one occasion was a night attack we were engaged in and fires were burning all around. We soon found out what was happening – the Germans were blowing up all their equipment (like big high range guns and trucks) presumably because they were out of fuel. In the light of the fires, a high ranking German officer walked out, giving himself up for capture to myself and two pals. He was about 6feet 6 inches tall and had all the regalia on, the iron cross & medals and jack boots. We all shouted in German “Hands up!” and he said in perfect English: “Mere boys.” We delivered him up to HQ pretty fast.
On another night in Belgium we knew a number of buildings in front of us were occupied by the Germans so we put in a full attack. After crossing a canal (Belgium is full of canals) myself with two members of my section went into a brick building which looked like a large garage, and almost immediately 3 grenades were thrown at us – miraculously only one exploded, no-one was injured and we moved on. We were lucky on that occasion
The most significant incident that the battalion was involved in was reinforcing the Ardennes after the German counter-attack. He recalls relieving the 53rd Welsh Division, and seeing many of their men suffering badly from frostbite.On the 23rd March 1945, his battalion (the 51st Highland Division) crossed the Rhine.
It was said at the time that we were the first to do so. At the Rhine crossing it was like Blackpool illuminations, only not as friendly. I remember, before we had fired a shot, we were in the landing craft and the Germans had cut the sides of the river bank so that they were absolutely vertical. As the landing craft touched the water it nose-dived and the bow stuck in the mud at the bottom of the Rhine. About 30 men dropped in a heap, with guns, rifles and all equipment piled on top of each other. The landing craft swayed to and fro for what seemed like an eternity and then slowly dropped, the right way up. There again, we were lucky! Soon we were at the other side, landing to the sound of our piper (each company had a piper) playing a Scottish tune, which could have been (I’m not sure) the March of the 42nd Regiment.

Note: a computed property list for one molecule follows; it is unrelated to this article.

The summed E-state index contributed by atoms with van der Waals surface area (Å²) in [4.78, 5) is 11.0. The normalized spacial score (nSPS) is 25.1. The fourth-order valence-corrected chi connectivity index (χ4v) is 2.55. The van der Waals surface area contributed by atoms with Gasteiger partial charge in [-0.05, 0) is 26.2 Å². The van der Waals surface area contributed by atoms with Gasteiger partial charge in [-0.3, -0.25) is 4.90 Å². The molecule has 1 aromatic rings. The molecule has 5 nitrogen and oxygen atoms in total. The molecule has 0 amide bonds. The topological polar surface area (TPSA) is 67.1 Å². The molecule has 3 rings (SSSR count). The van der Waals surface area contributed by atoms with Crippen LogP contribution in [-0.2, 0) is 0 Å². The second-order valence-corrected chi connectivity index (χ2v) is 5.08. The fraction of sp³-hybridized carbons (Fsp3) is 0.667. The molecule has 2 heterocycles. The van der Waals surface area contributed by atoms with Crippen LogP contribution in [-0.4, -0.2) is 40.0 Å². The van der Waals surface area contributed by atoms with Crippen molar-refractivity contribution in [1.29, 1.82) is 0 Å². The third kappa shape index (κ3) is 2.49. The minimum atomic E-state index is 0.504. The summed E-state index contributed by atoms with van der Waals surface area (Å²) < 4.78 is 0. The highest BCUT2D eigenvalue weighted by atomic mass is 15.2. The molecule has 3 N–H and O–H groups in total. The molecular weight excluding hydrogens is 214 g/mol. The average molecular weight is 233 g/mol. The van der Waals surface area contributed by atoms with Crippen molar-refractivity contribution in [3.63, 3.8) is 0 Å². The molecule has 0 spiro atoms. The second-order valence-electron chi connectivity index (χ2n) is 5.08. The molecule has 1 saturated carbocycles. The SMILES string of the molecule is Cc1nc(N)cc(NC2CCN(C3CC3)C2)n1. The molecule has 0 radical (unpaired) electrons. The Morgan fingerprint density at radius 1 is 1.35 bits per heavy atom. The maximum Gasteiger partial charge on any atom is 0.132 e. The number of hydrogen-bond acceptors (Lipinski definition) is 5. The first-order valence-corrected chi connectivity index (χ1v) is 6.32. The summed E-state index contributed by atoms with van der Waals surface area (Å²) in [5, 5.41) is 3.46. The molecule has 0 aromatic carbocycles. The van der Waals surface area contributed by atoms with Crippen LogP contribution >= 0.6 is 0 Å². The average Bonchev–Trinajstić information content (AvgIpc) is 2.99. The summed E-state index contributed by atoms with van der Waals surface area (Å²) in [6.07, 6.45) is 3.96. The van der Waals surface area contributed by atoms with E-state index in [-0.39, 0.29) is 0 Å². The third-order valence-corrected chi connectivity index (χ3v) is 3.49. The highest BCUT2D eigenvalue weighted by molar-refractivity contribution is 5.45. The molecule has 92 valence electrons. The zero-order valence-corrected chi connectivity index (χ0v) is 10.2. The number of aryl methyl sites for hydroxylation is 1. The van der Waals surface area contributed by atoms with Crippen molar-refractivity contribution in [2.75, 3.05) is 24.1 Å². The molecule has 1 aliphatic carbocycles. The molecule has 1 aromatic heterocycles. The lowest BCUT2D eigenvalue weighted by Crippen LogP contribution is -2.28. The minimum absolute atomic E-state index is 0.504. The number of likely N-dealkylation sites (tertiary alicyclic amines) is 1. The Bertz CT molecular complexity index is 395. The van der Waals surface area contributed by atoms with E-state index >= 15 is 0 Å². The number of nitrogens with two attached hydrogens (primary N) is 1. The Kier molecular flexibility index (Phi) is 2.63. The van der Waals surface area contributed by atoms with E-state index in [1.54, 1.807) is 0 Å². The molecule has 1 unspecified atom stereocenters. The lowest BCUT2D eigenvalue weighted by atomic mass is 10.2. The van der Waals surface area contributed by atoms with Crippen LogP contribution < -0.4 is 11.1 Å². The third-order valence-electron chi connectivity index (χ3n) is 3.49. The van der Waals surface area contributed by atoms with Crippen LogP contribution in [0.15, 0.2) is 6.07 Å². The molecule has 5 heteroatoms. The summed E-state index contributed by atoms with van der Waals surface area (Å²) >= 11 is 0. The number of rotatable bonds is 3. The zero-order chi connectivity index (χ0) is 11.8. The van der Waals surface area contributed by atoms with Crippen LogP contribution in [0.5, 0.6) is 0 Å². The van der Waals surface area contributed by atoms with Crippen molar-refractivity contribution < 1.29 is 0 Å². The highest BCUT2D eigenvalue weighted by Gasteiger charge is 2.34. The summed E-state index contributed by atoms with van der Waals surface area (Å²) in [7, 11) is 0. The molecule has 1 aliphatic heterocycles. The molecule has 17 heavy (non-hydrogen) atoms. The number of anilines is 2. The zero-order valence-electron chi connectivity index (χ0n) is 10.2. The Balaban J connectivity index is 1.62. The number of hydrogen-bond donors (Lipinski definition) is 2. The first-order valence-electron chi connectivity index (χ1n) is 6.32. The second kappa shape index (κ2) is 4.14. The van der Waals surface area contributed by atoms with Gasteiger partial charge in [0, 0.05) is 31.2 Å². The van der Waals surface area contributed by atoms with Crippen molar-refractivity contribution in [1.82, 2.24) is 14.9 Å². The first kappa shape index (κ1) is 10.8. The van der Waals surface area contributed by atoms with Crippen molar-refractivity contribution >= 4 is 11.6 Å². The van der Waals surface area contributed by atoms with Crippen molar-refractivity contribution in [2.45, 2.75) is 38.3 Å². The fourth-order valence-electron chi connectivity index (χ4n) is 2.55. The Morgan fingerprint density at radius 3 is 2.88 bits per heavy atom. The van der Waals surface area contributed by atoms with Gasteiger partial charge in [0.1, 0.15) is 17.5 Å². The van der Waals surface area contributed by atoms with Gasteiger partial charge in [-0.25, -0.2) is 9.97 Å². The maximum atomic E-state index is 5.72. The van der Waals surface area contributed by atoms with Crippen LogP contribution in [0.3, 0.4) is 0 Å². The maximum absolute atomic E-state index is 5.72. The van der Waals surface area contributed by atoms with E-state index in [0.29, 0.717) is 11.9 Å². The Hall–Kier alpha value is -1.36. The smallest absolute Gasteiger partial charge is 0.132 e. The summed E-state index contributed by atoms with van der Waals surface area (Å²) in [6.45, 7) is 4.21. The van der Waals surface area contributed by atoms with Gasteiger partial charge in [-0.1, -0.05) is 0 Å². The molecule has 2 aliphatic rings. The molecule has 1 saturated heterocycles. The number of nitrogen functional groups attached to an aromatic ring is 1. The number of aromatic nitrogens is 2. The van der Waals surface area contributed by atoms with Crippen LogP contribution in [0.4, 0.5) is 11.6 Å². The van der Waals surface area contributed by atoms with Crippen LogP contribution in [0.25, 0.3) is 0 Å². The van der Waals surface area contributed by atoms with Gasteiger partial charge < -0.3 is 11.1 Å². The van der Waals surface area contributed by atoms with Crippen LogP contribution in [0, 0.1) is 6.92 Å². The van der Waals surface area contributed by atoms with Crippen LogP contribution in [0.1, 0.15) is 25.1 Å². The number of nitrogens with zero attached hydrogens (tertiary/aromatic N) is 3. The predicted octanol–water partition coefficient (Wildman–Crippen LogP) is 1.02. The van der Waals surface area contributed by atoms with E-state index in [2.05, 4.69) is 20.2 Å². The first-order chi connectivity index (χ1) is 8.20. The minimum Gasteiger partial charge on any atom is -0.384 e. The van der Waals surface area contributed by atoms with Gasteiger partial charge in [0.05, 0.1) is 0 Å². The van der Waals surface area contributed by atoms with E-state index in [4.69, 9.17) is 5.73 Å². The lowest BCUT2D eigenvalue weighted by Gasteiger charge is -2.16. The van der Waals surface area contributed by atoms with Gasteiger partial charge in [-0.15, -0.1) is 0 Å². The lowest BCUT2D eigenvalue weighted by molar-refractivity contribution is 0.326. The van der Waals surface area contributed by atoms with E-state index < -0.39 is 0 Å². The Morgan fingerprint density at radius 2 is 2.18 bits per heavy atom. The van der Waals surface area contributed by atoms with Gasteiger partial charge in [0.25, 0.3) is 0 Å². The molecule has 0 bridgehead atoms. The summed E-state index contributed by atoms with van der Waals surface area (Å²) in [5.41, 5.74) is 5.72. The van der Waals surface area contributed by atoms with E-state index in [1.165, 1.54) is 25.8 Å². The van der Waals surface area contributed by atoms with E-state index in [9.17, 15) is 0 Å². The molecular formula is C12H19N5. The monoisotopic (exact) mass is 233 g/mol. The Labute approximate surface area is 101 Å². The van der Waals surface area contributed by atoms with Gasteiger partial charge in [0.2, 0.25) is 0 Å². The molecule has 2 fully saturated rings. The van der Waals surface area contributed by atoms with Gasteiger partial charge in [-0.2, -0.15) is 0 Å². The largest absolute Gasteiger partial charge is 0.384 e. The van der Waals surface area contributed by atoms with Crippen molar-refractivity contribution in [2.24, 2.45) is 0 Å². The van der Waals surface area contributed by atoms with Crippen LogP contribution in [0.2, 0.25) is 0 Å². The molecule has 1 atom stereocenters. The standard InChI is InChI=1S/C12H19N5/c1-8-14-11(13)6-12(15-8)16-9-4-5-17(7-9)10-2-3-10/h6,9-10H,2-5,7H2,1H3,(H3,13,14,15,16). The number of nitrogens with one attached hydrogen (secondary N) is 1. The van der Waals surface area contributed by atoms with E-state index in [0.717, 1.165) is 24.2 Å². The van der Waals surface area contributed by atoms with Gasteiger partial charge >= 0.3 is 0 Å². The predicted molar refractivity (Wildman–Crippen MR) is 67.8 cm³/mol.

He recalls that their task was to take a sluice gate that the Germans were strategically opening in order to flood areas that might be used by Allied troops. Fortunately, there were relatively few casualties in this operation, and after that the battalion went on to take a number of smaller strategic points across Germany.
After the war ended, a number of units were split up, and Joe ended up with the 1st Battalion Manchester Regiment. They were located on the border of the Russian and the British Zone, and were ordered to patrol the crossing to prevent people entering into the British Zone. He recalls that the British and the Russians did not get on well, and would often switch off the power supply to the other side of the zone. Joe was stationed there until he was demobbed in York in 1947.
Joe went back to civilian work in engineering as a machine operator. He moved to Edgeley, Stockport in 1948 (as a result of having met his future wife, Bertha) and transferred to Mirrlees Engineering Company, working there for 31 years, before becoming a company driver until retirement in 1993, at 68 years old.